The first turbo era began with Renault in 1977 and their use in F1 lasted for 11 years. The team from the Régie Nationale was the first manufacturer to adopt the 1.5 liter turbo alternative versus the 3 liter normally-aspirated motors of Cosworth, Ferrari and Alfa Romeo. This is the start of the South African Grand Prix at Kyalami on March 1, 1980. Turning into Crowthorne, the corner at the end of the main straight, is pole man Jean-Pierre Jabouille with his Renault RE20, closely followed by fellow French Renault driver René Arnoux who is looking in his mirror to see what Nelson Piquet’s Brabham BT49 is going to do. Next come the two Ligiers, also with Cosworth power. The poor Ferraris, which had won it all in 1979, are already far behind.
The Renaults were probably helped somewhat by Kyalami’s 5100 foot altitude. Perhaps as a result, Jabouille and Arnoux ran 1-2 for most of the race until Jabouille’s Renault suffered a front tire puncture and he had to retire out on the circuit. Arnoux went on to win, followed by the Ligier-Cosworths of Jacques Laffite and Didier Pironi. The Renaults would only see one more win all season as the 3 liter Cosworths were still the best all-round solution on most circuits.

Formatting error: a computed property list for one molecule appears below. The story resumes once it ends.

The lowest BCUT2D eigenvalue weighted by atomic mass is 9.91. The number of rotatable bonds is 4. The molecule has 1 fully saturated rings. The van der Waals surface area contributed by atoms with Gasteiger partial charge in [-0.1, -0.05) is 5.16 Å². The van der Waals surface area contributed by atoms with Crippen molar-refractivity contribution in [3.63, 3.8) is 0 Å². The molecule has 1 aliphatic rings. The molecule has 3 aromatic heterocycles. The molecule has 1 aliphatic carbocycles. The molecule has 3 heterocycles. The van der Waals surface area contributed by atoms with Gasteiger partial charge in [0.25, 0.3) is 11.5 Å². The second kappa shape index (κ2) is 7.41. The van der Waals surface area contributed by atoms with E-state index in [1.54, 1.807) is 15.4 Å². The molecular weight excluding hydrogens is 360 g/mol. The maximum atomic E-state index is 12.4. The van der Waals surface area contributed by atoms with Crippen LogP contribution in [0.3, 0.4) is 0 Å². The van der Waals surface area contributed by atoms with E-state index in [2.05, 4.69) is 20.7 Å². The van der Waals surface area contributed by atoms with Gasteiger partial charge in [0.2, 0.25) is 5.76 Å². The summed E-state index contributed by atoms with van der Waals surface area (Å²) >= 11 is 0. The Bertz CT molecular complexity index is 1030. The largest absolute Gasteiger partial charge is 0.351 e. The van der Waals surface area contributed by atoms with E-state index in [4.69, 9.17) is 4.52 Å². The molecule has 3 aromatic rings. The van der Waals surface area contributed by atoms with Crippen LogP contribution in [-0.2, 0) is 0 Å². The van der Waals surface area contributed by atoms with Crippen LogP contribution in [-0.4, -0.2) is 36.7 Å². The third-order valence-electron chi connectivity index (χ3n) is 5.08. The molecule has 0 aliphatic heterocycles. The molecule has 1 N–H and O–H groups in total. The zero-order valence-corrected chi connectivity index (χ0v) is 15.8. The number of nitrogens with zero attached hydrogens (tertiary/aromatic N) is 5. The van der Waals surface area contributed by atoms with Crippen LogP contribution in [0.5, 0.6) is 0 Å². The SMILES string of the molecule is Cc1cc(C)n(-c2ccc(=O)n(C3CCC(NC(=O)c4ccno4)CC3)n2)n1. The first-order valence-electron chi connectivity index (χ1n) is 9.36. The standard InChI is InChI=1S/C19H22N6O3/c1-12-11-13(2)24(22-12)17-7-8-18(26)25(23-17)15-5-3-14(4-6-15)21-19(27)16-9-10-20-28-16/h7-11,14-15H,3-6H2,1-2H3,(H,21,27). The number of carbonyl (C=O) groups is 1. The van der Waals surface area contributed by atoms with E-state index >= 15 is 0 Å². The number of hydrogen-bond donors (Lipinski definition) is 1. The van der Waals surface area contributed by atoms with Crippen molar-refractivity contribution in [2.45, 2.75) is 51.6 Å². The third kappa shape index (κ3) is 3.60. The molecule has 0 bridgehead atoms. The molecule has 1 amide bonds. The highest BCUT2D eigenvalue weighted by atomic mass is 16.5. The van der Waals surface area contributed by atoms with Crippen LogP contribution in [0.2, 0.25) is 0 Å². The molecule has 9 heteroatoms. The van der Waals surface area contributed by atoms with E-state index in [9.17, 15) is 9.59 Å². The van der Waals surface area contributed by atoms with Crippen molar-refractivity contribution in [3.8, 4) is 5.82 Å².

It would be two more years before the turbos became truly competitive over a full grand prix with Nelson Piquet winning the World Championship with a Brabham-BMW turbo in 1983. In qualifying, with limitless horsepower on tap for a single lap, the turbos had a huge advantage. But the Cosworth continued to have the edge in reliability and would be there if the turbos failed.
Photo by Nigel Snowdon ©The Klemantaski Collection